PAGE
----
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Pressures force GPs to take only emergency patients

Some 17% of practices halt routine bookings

Jo Carlowe

Friday, 25 May 2018

GP practices are halting routine appointment bookings due to increased pressure, a survey shows.

The survey of nearly 800 GPs, carried out by the general practitioners’ magazine Pulse, found that one in six GPs said their practice had to resort to limiting appointments to “emergency” patients only, at some point during the last 12 months. The survey was carried out in April.

With no routine appointments available for the next four weeks, many practices chose to limit bookings to urgent ones only, and resorted to using telephone triage to identify which patients qualified.

Pulse asked the question: “Have you had to stop taking bookings for routine appointments at any point in the past 12 months?”

In response, some 17% said they had rejected patients attempting to see a GP for a routine matter, while nearly 13% of respondents said they did not know.

Commenting, Professor Helen Stokes-Lampard, chair of the Royal College of GPs, said: "GPs up and down the country are fighting fires, delivering care to patients with urgent health needs - but this often means patients whose problems aren't necessarily urgent are having to wait longer and longer. Our concern is that a problem might not be urgent initially, but becomes urgent further down the line if it isn't dealt with - GPs want to identify and treat problems early, so that it doesn't come to that.

"It's a huge testament to the hard work and dedication of GPs and our teams that more than 70% report not having had to turn a patient with a routine issue away, but for others, there simply are not the consultations to offer, or the GPs to deliver them.”

She added, "We're trying our best, and utilising innovative schemes, such as Skype or telephone triage or 'same day' booking systems, to see as many patients as possible, prioritise their needs, and if appropriate, suggest an alternative healthcare professional in the community. But the pressures GPs and our teams are working under are unsustainable - our workload has escalated in volume and complexity in recent years, but investment in our profession is less than it was a decade ago, and GP numbers are actually falling.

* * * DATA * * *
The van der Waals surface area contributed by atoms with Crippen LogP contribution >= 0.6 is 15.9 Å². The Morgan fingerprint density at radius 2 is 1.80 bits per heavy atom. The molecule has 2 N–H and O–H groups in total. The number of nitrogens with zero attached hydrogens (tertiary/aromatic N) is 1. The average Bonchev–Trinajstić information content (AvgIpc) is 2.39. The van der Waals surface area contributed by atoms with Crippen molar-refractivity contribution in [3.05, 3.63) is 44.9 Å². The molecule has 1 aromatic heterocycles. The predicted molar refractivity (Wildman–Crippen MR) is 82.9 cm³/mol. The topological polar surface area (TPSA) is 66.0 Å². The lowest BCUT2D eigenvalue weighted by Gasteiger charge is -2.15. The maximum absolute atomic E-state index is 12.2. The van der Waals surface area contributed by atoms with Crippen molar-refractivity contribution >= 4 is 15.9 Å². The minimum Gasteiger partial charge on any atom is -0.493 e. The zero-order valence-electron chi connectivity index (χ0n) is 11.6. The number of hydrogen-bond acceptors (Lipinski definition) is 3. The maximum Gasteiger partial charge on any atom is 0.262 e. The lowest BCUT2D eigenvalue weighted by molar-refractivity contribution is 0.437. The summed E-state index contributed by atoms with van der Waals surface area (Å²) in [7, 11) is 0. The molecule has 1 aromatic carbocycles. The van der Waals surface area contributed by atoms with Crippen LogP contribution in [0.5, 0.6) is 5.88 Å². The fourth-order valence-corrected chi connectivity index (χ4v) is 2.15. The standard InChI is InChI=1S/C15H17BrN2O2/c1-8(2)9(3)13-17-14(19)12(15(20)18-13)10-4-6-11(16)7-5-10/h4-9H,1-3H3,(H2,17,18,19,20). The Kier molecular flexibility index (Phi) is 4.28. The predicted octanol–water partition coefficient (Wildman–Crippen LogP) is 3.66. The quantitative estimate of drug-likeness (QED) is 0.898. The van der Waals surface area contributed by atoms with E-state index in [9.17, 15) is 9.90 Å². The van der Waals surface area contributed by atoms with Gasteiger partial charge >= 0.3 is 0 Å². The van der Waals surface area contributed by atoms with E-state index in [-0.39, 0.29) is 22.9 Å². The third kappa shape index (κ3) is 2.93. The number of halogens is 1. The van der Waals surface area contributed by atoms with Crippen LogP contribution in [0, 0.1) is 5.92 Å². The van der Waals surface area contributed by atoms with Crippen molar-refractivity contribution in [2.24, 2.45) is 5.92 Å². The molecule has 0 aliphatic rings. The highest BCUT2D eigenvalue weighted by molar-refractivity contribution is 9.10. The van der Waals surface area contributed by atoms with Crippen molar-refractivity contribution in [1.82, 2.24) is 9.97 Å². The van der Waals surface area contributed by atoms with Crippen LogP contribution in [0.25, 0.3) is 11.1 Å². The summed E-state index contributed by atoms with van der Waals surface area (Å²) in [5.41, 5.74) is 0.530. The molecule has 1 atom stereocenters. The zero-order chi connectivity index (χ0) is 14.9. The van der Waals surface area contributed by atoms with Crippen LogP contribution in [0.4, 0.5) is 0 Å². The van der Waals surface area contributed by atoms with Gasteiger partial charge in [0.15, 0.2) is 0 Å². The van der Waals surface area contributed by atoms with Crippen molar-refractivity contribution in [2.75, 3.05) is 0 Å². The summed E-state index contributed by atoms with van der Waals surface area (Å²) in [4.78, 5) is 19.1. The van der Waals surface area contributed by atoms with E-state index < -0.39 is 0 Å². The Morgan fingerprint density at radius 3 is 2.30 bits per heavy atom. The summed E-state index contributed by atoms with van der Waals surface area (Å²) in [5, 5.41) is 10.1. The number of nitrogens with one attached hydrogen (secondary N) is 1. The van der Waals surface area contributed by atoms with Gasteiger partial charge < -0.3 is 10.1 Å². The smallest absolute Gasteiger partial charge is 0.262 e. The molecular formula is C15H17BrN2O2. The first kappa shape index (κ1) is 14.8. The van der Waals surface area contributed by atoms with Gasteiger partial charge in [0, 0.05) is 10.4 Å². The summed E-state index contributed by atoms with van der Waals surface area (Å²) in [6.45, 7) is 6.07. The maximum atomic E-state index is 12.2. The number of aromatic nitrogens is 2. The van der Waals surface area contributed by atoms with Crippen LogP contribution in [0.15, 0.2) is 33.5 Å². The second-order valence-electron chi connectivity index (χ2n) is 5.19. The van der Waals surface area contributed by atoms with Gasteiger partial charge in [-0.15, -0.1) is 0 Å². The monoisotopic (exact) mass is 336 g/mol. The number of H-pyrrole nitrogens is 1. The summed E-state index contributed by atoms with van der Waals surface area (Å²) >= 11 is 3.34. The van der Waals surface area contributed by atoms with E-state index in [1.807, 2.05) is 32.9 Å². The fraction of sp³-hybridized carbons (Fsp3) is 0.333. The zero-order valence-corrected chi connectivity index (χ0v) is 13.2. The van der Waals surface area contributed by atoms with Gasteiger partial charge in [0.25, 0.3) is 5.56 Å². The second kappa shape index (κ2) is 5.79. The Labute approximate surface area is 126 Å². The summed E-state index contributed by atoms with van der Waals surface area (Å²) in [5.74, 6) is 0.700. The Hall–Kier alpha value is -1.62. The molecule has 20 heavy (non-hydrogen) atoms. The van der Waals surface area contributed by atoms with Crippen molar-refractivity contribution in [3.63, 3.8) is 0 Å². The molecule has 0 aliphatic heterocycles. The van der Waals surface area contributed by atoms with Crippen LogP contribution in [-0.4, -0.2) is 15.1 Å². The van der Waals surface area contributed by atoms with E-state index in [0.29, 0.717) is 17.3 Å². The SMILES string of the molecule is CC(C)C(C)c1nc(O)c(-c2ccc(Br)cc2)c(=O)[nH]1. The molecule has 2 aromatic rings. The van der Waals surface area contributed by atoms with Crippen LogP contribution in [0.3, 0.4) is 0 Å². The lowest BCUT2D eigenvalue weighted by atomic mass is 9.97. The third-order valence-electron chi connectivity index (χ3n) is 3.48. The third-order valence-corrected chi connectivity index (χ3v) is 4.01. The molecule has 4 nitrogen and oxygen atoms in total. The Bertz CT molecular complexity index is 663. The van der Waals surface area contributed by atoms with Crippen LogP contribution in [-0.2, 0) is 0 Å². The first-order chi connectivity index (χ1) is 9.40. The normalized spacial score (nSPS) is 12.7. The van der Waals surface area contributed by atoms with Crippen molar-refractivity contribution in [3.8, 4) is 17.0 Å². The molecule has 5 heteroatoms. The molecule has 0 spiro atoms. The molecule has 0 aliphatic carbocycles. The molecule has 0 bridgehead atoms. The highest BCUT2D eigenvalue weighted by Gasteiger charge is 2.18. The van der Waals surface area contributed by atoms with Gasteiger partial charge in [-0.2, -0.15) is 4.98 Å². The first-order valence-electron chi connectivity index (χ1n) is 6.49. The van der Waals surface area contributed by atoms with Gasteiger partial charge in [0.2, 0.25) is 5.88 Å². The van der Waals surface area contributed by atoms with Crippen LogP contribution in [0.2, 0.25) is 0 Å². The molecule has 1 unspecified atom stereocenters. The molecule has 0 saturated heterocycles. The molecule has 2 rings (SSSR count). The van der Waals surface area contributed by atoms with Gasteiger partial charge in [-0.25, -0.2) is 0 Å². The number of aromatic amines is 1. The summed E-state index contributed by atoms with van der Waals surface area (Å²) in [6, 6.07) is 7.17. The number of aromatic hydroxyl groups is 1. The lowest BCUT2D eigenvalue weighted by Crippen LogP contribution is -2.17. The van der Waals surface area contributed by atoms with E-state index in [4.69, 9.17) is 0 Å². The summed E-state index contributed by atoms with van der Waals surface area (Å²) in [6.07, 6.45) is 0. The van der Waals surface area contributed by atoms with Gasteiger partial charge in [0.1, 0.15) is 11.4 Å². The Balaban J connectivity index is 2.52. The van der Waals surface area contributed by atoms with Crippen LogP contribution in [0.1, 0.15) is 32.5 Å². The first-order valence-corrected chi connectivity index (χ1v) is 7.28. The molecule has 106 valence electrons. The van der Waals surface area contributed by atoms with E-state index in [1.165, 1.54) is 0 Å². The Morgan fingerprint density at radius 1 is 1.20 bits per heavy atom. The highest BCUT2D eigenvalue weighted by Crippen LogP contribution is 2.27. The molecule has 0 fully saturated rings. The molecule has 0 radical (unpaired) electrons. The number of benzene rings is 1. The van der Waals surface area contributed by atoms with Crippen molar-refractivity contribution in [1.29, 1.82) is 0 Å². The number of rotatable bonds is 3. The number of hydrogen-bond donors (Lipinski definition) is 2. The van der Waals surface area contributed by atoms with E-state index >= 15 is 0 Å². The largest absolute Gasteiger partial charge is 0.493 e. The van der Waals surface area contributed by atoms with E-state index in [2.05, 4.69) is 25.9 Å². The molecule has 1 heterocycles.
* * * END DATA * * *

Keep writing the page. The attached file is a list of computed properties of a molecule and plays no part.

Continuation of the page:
"Ultimately, we need to see NHS England's GP Forward View, which promises £2.4bn extra a year for general practice, 5,000 more GPs and 5,000 more members of the practice team by 2020, to be delivered in full and as a matter of urgency.”

British Medical Association GP Committee chair Dr Richard Vautrey described the finding as “further evidence of the pressures practices are under…due to the continuing recruitment and retention crisis in general practice.”

“Over recent years, the number of consultations has been steadily rising while the GP workforce has been declining. Surgeries are now left in the position where telephone triage is the only method by which staff are able to handle this demand in a safe manner – but this can result in increased stress for many GPs as they try to manage so many patients each day,” he said.

He added: “Patient empowerment, better education on public health issues and effective use of social prescribing may go some way to ease demand on general practice. What is urgently needed is proper investment and support from government to solve the workforce crisis.”

An NHS England spokesperson described the survey as “tiny” and representative of less than 3% of GPs, and noted that fewer than a fifth had said this action had been necessary.

“We understand the pressures general practice is facing which is why the NHS is investing £2.4bn extra in GP services, growing the number of new doctors entering general practice, and rolling out evening and weekend appointments to patients across England over this coming year,” the spokesperson said.

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